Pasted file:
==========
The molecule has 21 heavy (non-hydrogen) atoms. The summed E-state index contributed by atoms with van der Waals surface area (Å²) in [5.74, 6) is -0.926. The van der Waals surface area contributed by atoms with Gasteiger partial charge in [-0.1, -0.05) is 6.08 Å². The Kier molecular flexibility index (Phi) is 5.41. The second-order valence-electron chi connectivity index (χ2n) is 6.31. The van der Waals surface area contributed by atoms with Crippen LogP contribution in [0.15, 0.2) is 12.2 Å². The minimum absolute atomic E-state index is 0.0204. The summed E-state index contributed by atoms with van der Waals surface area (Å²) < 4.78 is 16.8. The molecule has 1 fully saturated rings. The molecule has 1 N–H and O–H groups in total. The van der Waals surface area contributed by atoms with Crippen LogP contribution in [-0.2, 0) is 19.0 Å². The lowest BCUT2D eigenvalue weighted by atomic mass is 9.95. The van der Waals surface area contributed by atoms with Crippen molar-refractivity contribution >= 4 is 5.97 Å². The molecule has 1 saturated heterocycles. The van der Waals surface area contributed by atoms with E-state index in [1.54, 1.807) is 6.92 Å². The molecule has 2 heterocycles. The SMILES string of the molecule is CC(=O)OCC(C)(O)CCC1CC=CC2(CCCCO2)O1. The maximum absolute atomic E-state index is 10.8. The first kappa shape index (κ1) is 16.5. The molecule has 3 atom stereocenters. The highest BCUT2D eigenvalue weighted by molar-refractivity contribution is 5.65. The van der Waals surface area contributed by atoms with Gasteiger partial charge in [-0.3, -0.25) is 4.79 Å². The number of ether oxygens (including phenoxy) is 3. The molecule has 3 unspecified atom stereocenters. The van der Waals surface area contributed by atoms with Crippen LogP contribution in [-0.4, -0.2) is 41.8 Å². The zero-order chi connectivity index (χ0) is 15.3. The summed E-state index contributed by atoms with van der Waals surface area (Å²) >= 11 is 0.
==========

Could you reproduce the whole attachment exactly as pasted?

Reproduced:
The molecule has 21 heavy (non-hydrogen) atoms. The summed E-state index contributed by atoms with van der Waals surface area (Å²) in [5.74, 6) is -0.926. The van der Waals surface area contributed by atoms with Gasteiger partial charge in [-0.1, -0.05) is 6.08 Å². The Kier molecular flexibility index (Phi) is 5.41. The second-order valence-electron chi connectivity index (χ2n) is 6.31. The van der Waals surface area contributed by atoms with Crippen LogP contribution in [0.15, 0.2) is 12.2 Å². The minimum absolute atomic E-state index is 0.0204. The summed E-state index contributed by atoms with van der Waals surface area (Å²) < 4.78 is 16.8. The molecule has 1 fully saturated rings. The molecule has 1 N–H and O–H groups in total. The van der Waals surface area contributed by atoms with Crippen LogP contribution in [-0.2, 0) is 19.0 Å². The lowest BCUT2D eigenvalue weighted by atomic mass is 9.95. The van der Waals surface area contributed by atoms with Crippen molar-refractivity contribution >= 4 is 5.97 Å². The molecule has 1 saturated heterocycles. The van der Waals surface area contributed by atoms with E-state index in [1.54, 1.807) is 6.92 Å². The molecule has 2 heterocycles. The SMILES string of the molecule is CC(=O)OCC(C)(O)CCC1CC=CC2(CCCCO2)O1. The maximum absolute atomic E-state index is 10.8. The first kappa shape index (κ1) is 16.5. The molecule has 3 atom stereocenters. The highest BCUT2D eigenvalue weighted by molar-refractivity contribution is 5.65. The van der Waals surface area contributed by atoms with Gasteiger partial charge in [-0.3, -0.25) is 4.79 Å². The number of ether oxygens (including phenoxy) is 3. The molecule has 3 unspecified atom stereocenters. The van der Waals surface area contributed by atoms with Crippen LogP contribution in [-0.4, -0.2) is 41.8 Å². The zero-order chi connectivity index (χ0) is 15.3. The summed E-state index contributed by atoms with van der Waals surface area (Å²) >= 11 is 0.